CONSIDERATION OF DRIVER HOME COUNTY PROHIBITION AND ALCOHOL-RELATED VEHICLE CRASHES

Alcohol related crashes represented 5.9% of all crashes in Kentucky from 1991 to 1997. The primary objective of this paper is to explore alcohol related crashes in both dry and wet counties in the state and to consider the wet or dry residence status of the drivers as well as the distance between the driver's residence and the crash location as estimated using geographic information system (GIS) software. The 1991-1997 Kentucky State Police database was used to find all crashes in which alcohol was coded as a contributing human factor for any of the drivers involved in the crash. Aggregate results of the alcohol related crashes in dry versus wet counties indicate that more alcohol related crashes occur in wet counties but that a greater percentage of the population in the dry counties have been involved in alcohol related crashes. The study results indicate that the type of alcohol ordinance in Kentucky counties does play a role in alcohol related crashes. Although alcohol sale is prohibited by choice, driving under the influence is still a major cause of traffic crashes in dry counties and for dry county residents. By considering crash location and driver residence, the findings show that county-level prohibition is not necessarily effective in improving highway safety; it might be counter productive in that individuals are driving farther under the influence of alcohol, therefore increasing their exposure to crashes.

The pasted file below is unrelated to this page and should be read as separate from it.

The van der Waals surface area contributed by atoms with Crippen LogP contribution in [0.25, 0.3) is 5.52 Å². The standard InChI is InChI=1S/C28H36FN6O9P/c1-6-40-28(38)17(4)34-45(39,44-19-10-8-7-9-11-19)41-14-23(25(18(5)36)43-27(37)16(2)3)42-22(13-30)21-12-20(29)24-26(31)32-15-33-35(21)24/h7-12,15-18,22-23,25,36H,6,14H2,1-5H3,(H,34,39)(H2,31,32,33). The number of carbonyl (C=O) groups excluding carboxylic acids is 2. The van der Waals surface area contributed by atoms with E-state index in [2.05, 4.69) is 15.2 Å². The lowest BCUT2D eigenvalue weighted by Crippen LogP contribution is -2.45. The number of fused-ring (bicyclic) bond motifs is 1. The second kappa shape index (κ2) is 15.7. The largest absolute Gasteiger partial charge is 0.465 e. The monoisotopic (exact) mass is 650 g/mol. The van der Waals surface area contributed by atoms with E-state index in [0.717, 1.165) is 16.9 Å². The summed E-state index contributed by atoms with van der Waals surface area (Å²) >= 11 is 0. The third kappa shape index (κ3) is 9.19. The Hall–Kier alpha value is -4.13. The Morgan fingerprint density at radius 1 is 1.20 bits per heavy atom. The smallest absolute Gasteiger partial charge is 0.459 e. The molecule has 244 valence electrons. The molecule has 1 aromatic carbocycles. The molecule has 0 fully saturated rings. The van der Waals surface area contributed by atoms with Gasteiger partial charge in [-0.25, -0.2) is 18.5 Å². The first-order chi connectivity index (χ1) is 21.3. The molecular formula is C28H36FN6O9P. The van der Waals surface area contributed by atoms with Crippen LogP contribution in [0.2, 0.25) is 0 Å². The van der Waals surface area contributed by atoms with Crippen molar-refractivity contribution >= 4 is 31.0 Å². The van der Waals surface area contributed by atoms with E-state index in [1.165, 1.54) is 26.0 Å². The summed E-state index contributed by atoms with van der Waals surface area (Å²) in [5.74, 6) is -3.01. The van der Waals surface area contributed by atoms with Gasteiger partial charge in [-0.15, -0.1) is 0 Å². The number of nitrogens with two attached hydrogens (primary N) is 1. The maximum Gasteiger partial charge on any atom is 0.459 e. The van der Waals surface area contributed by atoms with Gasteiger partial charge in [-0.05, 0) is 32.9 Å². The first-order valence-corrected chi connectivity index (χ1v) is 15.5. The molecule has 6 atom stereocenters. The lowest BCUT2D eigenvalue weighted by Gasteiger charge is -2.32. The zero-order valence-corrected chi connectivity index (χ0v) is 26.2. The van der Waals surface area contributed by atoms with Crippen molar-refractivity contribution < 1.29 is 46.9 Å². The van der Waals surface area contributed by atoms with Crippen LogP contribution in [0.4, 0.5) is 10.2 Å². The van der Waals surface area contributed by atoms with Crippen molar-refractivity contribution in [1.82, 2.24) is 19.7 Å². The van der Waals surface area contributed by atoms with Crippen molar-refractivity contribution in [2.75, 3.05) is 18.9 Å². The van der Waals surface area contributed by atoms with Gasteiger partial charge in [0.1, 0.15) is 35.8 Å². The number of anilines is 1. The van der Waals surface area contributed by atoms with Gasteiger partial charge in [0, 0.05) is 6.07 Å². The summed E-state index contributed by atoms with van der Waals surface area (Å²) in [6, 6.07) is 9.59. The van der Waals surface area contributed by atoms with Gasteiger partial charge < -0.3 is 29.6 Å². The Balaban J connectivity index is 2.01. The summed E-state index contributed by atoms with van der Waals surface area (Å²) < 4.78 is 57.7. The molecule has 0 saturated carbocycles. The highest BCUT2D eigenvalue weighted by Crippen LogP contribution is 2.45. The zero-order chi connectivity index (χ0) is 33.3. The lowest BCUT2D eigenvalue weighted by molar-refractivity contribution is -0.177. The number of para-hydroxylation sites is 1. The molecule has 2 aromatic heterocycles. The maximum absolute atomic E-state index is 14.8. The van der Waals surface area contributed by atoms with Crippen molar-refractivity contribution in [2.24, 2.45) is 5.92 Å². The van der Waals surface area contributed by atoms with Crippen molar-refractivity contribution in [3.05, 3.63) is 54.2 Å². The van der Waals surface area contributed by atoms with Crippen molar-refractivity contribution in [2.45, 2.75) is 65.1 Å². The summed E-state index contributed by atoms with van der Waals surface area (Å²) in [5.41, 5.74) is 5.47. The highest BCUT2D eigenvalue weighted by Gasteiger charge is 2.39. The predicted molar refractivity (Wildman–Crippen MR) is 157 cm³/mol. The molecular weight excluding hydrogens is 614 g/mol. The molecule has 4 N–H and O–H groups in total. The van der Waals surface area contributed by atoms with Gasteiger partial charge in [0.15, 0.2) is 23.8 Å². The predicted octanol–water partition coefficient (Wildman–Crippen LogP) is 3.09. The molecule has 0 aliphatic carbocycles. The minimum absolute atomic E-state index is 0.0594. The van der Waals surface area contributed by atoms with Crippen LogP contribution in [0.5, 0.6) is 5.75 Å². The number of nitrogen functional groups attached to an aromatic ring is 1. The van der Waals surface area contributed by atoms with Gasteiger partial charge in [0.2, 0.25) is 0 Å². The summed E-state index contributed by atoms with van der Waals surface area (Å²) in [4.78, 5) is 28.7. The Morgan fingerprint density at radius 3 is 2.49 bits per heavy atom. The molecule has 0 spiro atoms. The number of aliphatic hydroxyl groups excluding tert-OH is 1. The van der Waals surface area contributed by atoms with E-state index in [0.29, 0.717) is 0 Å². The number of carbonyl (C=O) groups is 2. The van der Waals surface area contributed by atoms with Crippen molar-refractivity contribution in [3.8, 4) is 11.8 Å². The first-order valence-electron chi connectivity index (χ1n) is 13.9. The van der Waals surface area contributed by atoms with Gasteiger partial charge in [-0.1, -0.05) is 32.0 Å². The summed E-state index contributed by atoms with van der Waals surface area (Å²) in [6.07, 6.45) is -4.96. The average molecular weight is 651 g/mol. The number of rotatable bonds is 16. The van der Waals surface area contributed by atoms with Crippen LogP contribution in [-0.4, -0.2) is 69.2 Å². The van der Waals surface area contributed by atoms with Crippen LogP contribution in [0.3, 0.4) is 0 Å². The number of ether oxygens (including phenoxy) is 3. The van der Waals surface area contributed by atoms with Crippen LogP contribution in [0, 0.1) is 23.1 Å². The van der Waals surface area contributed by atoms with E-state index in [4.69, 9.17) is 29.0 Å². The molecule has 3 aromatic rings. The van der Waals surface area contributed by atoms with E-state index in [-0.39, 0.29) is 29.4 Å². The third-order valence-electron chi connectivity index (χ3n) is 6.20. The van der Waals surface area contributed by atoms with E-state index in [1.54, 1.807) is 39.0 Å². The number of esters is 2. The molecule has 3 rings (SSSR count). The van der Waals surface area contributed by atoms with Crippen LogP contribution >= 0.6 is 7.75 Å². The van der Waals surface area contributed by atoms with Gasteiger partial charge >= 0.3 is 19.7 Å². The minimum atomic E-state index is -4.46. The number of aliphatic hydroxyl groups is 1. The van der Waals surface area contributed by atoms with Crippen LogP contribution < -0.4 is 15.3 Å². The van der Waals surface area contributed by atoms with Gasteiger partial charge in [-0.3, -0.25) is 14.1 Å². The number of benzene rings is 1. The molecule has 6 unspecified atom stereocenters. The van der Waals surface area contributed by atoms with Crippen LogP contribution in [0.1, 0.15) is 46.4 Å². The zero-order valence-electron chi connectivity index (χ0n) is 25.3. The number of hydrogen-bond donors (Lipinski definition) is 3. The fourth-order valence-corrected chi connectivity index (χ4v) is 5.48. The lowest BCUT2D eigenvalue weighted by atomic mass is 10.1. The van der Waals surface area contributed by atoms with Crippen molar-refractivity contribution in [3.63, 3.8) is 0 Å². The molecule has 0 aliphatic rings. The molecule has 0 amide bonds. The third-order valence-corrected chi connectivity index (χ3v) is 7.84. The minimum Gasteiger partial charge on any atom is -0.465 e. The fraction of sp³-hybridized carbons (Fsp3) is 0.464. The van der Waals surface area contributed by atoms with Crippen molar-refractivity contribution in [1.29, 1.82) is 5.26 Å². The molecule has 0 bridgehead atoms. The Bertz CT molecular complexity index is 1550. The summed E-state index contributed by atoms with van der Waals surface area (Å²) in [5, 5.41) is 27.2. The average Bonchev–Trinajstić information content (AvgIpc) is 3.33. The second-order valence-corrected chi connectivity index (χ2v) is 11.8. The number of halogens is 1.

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  • Corporate Authors:

    Elsevier

    The Boulevard, Langford Lane
    Kidlington, Oxford  United Kingdom  OX5 1GB
  • Authors:
    • Schulte Cary, S L
    • Aultman-Hall, L
    • McCourt, M
    • Stamadiatis, N
  • Publication Date: 2003

Language

  • English

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Filing Info

  • Accession Number: 00962957
  • Record Type: Publication
  • Files: TRIS
  • Created Date: Sep 5 2003 12:00AM